Last Wednesday, the City Council has approved plans to study how drones can be used for building facade inspections in New York City. The plans to study the use of drones for building facade inspections were well received within the drone industry. They offer a rare opportunity for an otherwise grounded industry in New York City.
NYC will study the use of drones for building facade inspections
For years commercial drone operators have fought to open up the skies over New York City for the use of drones in the film a real estate business, but with little success.
“This is an enormous step in the right direction,” said Jes Chosid, CEO of Reign Maker, a drone company that is based in lower Manhattan that uses unmanned aircraft to make details 3-D models of government facilities and buildings, reports Crain’s.
The New York City Department of Buildings will not complete the study for the use of drones for building facade inspections for at least a year. And, after the study is completed the department will have to make new rules about when physical building inspections are required and when such inspections can be performed by unmanned aircraft. So it will take some time before we see drones flying around buildings in NYC, but this is an important first step.
According to Chosid, New York City is one of the hardest places in the country to fly drones commercially, second only to Washington DC. A decades-old city statute requires that all aircraft, including drones only take-off and land in areas that are controlled by the Port Authority. This means that outside of five designated areas, flying your drone in New York City is almost always illegal. This has not stopped some recreational drone pilots and journalists from flying their unmanned aircraft in the city, but it has made commercial drone operations in New York City nearly impossible.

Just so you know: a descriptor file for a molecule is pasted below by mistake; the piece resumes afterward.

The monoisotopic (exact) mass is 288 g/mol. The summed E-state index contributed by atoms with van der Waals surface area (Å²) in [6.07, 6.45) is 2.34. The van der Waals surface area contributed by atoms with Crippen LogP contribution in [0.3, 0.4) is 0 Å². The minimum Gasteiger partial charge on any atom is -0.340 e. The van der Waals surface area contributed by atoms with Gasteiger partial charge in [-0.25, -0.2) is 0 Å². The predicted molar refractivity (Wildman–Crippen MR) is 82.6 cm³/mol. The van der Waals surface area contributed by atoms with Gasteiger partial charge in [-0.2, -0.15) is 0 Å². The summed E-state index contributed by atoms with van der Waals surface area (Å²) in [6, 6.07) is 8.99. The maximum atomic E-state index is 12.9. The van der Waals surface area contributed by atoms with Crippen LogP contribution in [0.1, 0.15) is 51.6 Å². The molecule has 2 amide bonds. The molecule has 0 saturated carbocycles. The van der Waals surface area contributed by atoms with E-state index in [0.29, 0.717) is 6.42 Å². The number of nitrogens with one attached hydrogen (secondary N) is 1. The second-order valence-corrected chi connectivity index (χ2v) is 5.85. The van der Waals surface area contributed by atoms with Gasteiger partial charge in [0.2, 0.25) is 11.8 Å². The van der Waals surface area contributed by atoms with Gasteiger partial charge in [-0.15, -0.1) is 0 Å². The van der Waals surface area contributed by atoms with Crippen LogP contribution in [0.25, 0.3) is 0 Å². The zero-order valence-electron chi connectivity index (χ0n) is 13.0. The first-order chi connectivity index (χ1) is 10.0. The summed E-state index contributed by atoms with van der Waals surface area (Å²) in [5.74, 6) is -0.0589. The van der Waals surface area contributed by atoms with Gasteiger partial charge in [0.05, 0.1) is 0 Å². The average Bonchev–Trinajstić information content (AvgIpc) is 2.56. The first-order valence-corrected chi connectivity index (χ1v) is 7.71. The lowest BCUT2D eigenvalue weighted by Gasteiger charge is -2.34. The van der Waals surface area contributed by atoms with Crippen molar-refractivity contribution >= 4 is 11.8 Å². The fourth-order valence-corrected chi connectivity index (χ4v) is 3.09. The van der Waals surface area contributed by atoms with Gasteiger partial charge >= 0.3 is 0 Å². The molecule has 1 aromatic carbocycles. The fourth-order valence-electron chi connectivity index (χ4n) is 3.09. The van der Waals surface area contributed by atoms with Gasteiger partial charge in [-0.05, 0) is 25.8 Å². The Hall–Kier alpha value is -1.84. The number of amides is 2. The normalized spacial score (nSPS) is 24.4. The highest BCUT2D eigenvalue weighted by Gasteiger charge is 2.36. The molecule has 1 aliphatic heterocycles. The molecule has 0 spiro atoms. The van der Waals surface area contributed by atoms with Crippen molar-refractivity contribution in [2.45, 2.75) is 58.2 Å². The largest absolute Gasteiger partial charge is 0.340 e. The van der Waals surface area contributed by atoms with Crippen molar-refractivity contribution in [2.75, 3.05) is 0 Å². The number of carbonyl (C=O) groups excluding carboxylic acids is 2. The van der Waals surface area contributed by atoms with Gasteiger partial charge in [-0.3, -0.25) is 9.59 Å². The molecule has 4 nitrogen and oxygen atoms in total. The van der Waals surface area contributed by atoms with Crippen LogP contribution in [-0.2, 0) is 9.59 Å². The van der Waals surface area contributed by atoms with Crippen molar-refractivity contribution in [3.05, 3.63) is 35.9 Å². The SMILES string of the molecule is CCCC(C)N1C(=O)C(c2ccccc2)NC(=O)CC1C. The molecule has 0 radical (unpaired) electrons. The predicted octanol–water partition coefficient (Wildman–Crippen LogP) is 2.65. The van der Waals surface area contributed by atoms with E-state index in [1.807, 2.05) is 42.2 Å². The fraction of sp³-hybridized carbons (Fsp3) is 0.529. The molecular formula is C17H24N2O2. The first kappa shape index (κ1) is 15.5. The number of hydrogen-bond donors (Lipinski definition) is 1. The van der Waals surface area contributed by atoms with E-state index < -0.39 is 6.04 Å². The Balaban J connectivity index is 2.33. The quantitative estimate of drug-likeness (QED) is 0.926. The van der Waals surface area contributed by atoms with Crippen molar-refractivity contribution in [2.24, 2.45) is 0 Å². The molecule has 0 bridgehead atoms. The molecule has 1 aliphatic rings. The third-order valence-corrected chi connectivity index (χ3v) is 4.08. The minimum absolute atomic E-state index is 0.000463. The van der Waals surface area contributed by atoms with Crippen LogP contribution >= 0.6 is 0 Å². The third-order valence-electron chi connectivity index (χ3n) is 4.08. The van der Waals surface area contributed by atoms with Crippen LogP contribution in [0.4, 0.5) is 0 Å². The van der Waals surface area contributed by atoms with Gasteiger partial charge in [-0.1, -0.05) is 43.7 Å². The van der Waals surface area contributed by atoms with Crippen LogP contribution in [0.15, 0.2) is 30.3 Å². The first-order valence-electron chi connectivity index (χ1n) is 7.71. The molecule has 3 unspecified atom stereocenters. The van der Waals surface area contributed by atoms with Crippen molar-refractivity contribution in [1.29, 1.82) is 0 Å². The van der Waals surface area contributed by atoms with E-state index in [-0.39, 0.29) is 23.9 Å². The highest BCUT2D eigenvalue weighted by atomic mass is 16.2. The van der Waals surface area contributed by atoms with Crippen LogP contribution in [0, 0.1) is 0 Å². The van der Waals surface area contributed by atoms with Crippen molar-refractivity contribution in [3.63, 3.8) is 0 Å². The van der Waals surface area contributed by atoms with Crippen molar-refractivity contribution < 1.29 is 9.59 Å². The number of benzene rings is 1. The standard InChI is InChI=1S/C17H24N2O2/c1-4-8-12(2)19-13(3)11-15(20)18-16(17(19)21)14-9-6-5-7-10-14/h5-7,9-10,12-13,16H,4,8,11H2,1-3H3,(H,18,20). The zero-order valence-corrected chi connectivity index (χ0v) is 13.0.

Example of equipment used during a traditional, manual building facade inspection. Photo credit: Reign Maker
Commercial drone operators have tried for years to change these rules especially after the Federal Aviation Administration (FAA) made commercial drone operations legal in 2016 with the introduction of Part 107.
Back in 2018 new bills were proposed by councilmen Justin Brannan and Paul Vallone that would have allowed for more commercial drone applications in NYC but these bills all stalled, unfortunately.
Only after Erica Tishman, the architect who was hit and killed by a falling piece of building facade in Times Square, did the idea to use drones to perform building inspections gain traction again.
In January right before the bill for drone inspections was introduced, Vallone wrote in an op-ed that, “Failure to modernize can have heartbreaking consequences.” The building inspections that property owners and landlords are required by law to perform every five years can be done more quickly and efficiently by drones, said the councilman.
Chosid added that drones can also help to reduce the scaffolding in NYC that is needed to perform the manual building inspections. It sometimes takes years for the scaffolds to be removed from the city sidewalks.
“The drone, meanwhile, is a very quick scan. You’re just taking a photo, taking a photo, taking a photo,” Chosid said. “Then if you see issues that require physical inspections, only then would you maybe need scaffolding.”
Tech:NYC, the city’s industry lobbying group, supported the bill, as did Chinese drone maker DJI. The bill was also backed by the Real Estate Board of New York and the New York Building Congress. Under the approved bill, the Department of Buildings study is due at the end of October 2021.
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